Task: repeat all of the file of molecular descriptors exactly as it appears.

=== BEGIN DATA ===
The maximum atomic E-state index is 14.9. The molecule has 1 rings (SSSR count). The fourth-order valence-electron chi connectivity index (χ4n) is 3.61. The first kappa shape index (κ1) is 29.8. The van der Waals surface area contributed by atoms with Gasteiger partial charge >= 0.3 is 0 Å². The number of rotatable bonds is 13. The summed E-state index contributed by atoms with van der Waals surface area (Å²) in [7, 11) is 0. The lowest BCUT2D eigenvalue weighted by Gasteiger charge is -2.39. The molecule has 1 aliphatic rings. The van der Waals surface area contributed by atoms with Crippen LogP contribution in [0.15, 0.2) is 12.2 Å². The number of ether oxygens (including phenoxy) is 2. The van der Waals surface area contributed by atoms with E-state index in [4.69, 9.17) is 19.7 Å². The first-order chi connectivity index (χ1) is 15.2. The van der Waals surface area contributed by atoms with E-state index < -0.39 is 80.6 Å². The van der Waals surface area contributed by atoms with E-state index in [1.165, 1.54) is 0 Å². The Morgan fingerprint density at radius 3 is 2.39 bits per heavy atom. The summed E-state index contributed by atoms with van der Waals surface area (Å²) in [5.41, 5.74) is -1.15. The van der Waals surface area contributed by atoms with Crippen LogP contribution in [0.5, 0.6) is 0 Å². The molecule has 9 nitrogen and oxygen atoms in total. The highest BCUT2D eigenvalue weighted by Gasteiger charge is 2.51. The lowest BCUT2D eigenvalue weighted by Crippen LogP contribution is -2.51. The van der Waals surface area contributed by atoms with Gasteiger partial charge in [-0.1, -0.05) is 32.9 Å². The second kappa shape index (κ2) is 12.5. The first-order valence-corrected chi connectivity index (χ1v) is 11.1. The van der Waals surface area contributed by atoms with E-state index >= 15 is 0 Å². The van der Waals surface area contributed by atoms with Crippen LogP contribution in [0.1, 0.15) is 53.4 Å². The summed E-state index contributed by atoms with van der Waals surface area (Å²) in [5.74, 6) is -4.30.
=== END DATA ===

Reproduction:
The maximum atomic E-state index is 14.9. The molecule has 1 rings (SSSR count). The fourth-order valence-electron chi connectivity index (χ4n) is 3.61. The first kappa shape index (κ1) is 29.8. The van der Waals surface area contributed by atoms with Gasteiger partial charge >= 0.3 is 0 Å². The number of rotatable bonds is 13. The summed E-state index contributed by atoms with van der Waals surface area (Å²) in [7, 11) is 0. The lowest BCUT2D eigenvalue weighted by Gasteiger charge is -2.39. The molecule has 1 aliphatic rings. The van der Waals surface area contributed by atoms with Crippen LogP contribution in [0.15, 0.2) is 12.2 Å². The number of ether oxygens (including phenoxy) is 2. The van der Waals surface area contributed by atoms with E-state index in [4.69, 9.17) is 19.7 Å². The first-order chi connectivity index (χ1) is 15.2. The van der Waals surface area contributed by atoms with E-state index < -0.39 is 80.6 Å². The van der Waals surface area contributed by atoms with E-state index in [1.165, 1.54) is 0 Å². The Morgan fingerprint density at radius 3 is 2.39 bits per heavy atom. The summed E-state index contributed by atoms with van der Waals surface area (Å²) in [5.41, 5.74) is -1.15. The van der Waals surface area contributed by atoms with Crippen LogP contribution in [0.5, 0.6) is 0 Å². The molecule has 9 nitrogen and oxygen atoms in total. The highest BCUT2D eigenvalue weighted by Gasteiger charge is 2.51. The lowest BCUT2D eigenvalue weighted by Crippen LogP contribution is -2.51. The van der Waals surface area contributed by atoms with Gasteiger partial charge in [-0.1, -0.05) is 32.9 Å². The second kappa shape index (κ2) is 12.5. The first-order valence-corrected chi connectivity index (χ1v) is 11.1. The van der Waals surface area contributed by atoms with E-state index >= 15 is 0 Å². The van der Waals surface area contributed by atoms with Crippen LogP contribution in [0.1, 0.15) is 53.4 Å². The summed E-state index contributed by atoms with van der Waals surface area (Å²) in [5.74, 6) is -4.30.